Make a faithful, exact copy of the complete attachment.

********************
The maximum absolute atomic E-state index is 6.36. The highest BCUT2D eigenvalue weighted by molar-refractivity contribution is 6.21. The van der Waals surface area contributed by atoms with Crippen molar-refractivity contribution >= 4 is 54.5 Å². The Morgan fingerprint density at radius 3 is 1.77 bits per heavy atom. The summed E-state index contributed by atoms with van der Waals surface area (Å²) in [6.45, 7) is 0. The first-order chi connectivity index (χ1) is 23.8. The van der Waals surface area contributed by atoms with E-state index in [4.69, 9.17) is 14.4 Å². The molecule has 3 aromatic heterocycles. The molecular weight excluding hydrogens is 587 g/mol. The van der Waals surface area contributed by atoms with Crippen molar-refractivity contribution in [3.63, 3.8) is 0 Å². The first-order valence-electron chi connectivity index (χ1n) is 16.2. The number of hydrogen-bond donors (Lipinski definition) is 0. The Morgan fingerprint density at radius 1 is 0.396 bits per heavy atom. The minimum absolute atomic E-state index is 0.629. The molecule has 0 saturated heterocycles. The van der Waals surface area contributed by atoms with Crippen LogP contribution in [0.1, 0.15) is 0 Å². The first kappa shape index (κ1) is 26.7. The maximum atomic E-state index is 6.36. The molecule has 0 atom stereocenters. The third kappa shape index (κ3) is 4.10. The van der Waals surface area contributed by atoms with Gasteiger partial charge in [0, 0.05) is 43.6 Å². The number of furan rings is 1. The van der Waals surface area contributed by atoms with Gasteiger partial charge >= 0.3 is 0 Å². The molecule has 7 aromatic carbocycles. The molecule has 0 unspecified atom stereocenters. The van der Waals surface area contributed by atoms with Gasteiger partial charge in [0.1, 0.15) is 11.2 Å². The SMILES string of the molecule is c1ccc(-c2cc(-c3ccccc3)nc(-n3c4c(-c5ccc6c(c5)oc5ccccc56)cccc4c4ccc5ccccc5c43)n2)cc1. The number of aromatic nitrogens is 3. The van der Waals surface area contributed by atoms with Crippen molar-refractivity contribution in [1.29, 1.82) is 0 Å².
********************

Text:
The maximum absolute atomic E-state index is 6.36. The highest BCUT2D eigenvalue weighted by molar-refractivity contribution is 6.21. The van der Waals surface area contributed by atoms with Crippen molar-refractivity contribution >= 4 is 54.5 Å². The Morgan fingerprint density at radius 3 is 1.77 bits per heavy atom. The summed E-state index contributed by atoms with van der Waals surface area (Å²) in [6.45, 7) is 0. The first-order chi connectivity index (χ1) is 23.8. The van der Waals surface area contributed by atoms with E-state index in [4.69, 9.17) is 14.4 Å². The molecule has 3 aromatic heterocycles. The molecular weight excluding hydrogens is 587 g/mol. The van der Waals surface area contributed by atoms with Crippen molar-refractivity contribution in [3.63, 3.8) is 0 Å². The first-order valence-electron chi connectivity index (χ1n) is 16.2. The number of hydrogen-bond donors (Lipinski definition) is 0. The Morgan fingerprint density at radius 1 is 0.396 bits per heavy atom. The minimum absolute atomic E-state index is 0.629. The molecule has 0 saturated heterocycles. The van der Waals surface area contributed by atoms with Crippen LogP contribution in [0.1, 0.15) is 0 Å². The first kappa shape index (κ1) is 26.7. The maximum atomic E-state index is 6.36. The molecule has 0 atom stereocenters. The third kappa shape index (κ3) is 4.10. The van der Waals surface area contributed by atoms with Gasteiger partial charge in [0, 0.05) is 43.6 Å². The number of furan rings is 1. The van der Waals surface area contributed by atoms with Gasteiger partial charge >= 0.3 is 0 Å². The molecule has 7 aromatic carbocycles. The molecule has 0 unspecified atom stereocenters. The van der Waals surface area contributed by atoms with Gasteiger partial charge in [0.1, 0.15) is 11.2 Å². The SMILES string of the molecule is c1ccc(-c2cc(-c3ccccc3)nc(-n3c4c(-c5ccc6c(c5)oc5ccccc56)cccc4c4ccc5ccccc5c43)n2)cc1. The number of aromatic nitrogens is 3. The van der Waals surface area contributed by atoms with Crippen molar-refractivity contribution in [1.29, 1.82) is 0 Å².